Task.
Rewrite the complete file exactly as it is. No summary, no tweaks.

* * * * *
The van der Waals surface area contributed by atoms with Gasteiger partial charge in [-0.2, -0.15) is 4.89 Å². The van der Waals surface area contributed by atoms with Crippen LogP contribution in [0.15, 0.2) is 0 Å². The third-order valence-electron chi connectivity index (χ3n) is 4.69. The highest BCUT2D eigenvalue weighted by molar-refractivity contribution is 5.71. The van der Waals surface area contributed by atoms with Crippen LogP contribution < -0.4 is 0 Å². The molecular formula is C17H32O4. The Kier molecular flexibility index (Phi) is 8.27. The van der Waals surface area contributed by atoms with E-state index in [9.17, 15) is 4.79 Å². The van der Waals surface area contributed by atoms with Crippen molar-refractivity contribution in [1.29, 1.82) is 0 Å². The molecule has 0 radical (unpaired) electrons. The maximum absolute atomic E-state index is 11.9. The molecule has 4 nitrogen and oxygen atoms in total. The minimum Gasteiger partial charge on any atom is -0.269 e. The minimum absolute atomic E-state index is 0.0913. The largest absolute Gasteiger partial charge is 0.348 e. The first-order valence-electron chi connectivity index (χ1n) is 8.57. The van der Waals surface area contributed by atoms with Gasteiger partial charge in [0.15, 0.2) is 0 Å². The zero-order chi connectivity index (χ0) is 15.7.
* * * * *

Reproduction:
The van der Waals surface area contributed by atoms with Gasteiger partial charge in [-0.2, -0.15) is 4.89 Å². The van der Waals surface area contributed by atoms with Crippen LogP contribution in [0.15, 0.2) is 0 Å². The third-order valence-electron chi connectivity index (χ3n) is 4.69. The highest BCUT2D eigenvalue weighted by molar-refractivity contribution is 5.71. The van der Waals surface area contributed by atoms with Crippen LogP contribution < -0.4 is 0 Å². The molecular formula is C17H32O4. The Kier molecular flexibility index (Phi) is 8.27. The van der Waals surface area contributed by atoms with E-state index in [9.17, 15) is 4.79 Å². The van der Waals surface area contributed by atoms with Crippen molar-refractivity contribution in [1.29, 1.82) is 0 Å². The molecule has 0 radical (unpaired) electrons. The maximum absolute atomic E-state index is 11.9. The molecule has 4 nitrogen and oxygen atoms in total. The minimum Gasteiger partial charge on any atom is -0.269 e. The minimum absolute atomic E-state index is 0.0913. The largest absolute Gasteiger partial charge is 0.348 e. The first-order valence-electron chi connectivity index (χ1n) is 8.57. The van der Waals surface area contributed by atoms with Gasteiger partial charge in [0.15, 0.2) is 0 Å². The zero-order chi connectivity index (χ0) is 15.7.